Friday, December 14, 2012

Taking the Pulse of Our Watershed

By Tom Greco

Why is steam-flow monitoring important?

Pepperwood Steward Dennis Fujita, pictured above, has
been instrumental in the installation and development of
protocols for our steam-flow monitoring project

Water is the blood of life. Monitoring watersheds is extremely important because shifts in water availability and flow patterns can have drastic effects on our ability to produce food, support residential water usage and maintain fisheries. Some native species like the Coho Salmon are anadromous, meaning they dwell as adults in the ocean then ascend upstream into fresh water to lay eggs. 

Our seasonal streams serve as vital habitat for these and other threatened aquatic and riparian species.

Pepperwood is an excellent location for stream-flow research

Staff gauges being installed using a laser level earlier this year.
During the last storm event (early December), the water
reached up to the bottom of the gauge on the left, about
one meter above the bottom of the stream bed
Pepperwood’s undeveloped and protected 3,200 acres of wildlands represent a pristine slice of Bay Area ecosystem. The preserve is the headwaters of 3 different watersheds of the lower Russian River (Mark West Creek, Brooks Creek, and Franz Creek). This provides the ideal setting for a wide range of ecological research projects, including the investigation of natural water flow over and through different types of terrain. Rain falls on our section of the Mayacamas mountain range, refreshing springs and feeding our seasonal creeks before continuing down into the greater Laguna de Santa Rosa watershed, then on to the Pacific Ocean itself.

We monitor this water flow as it moves across the preserve to determine how water interacts with a natural, unaltered landscape. Our findings can help government and conservation organizations compare a pristine watershed with those under the influence of human imposed land alterations such as agricultural or residential development. Pepperwood’s Executive Director Lisa Micheli emphasizes that “by monitoring stream flow, we are taking the pulse of the watershed. The data we gather supports community water security efforts like the local Basin Advisory Panel." With this data providing a baseline, the impact of current and future development can be measured and weighed against the environmental costs.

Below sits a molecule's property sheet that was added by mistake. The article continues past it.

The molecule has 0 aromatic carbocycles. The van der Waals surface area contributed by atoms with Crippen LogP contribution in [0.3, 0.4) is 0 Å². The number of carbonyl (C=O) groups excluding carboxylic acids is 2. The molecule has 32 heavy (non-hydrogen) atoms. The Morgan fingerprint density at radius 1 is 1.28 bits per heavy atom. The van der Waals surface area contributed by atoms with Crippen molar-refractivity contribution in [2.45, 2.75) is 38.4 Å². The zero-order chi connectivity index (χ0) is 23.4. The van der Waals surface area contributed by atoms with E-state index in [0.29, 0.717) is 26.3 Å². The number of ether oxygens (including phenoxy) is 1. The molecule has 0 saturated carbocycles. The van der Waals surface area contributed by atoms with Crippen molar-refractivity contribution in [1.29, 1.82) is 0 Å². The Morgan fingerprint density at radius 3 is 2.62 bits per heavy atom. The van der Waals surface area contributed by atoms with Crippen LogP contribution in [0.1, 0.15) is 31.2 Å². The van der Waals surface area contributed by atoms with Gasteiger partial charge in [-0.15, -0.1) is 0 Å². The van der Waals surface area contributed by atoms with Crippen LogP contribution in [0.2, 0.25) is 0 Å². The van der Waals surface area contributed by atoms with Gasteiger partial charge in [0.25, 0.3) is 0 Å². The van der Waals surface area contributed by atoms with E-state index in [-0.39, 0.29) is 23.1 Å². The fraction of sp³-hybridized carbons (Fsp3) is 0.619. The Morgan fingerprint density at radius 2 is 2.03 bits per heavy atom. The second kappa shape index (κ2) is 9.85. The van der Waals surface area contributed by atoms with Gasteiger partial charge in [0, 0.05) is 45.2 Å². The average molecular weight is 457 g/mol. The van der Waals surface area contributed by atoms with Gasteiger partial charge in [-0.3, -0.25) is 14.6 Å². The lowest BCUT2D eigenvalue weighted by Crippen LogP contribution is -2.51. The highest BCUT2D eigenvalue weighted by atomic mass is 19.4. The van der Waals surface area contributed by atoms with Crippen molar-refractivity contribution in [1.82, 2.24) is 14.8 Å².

Stream-flow monitoring methods at Pepperwood

Pressure transducer being placed in the stream bed
Pepperwood Steward Dennis Fujita spearheaded our monitoring project at Roger’s Creek, down in a canyon on the west side of the preserve. Equipment installed there includes a “pressure transducer”, which is placed at the bottom of the stream bed and measures pressure in pounds per square inch (this indicates water depth) and temperature. As the level of water increases in the stream, the pressure read by the transducer increases accordingly. Readings of stream depth are also taken manually from installed “staff gauges  which are located at two different points in the stream. These are fixed measuring sticks that provide staff and volunteers a quick and accurate way to record variations in stream depth and cross-reference with readings from the pressure transducer.

This pygmy flow meter is lowered into the stream at
different depths to measure water velocity
The third piece of equipment used is a “pygmy flow meter” on loan to Pepperwood from the Sonoma County Water Agency. This device is attached to a pole and lowered to different depths at chosen points across the stream. It has a component much like a water wheel that spins horizontally in the moving current and measures water velocity. Combined, the pressure transducer and pygmy flow meter produce enough data for us to determine the volume of water, or “discharge” passing through the Roger’s Creek stream during different seasonal events.

What is a watershed?

When rain falls on terrain, gravity dictates the path water takes from high points down to lower elevations. As it descends, it concentrates to form streams which in turn feed larger bodies of water. The Environmental Protection Agency (EPA) defines a watershed as “the area that drains to a common waterway, such as a stream, lake, estuary, wetland, aquifer, or even the ocean.” Watersheds can be defined in any range of scale, from a few acres of hills draining into a single creek to miles of landscape that supports water flow into a particular bay or ocean.

Pepperwood comprises the headwaters (the highest elevation lands in the watershed) of the Lower Russian River.

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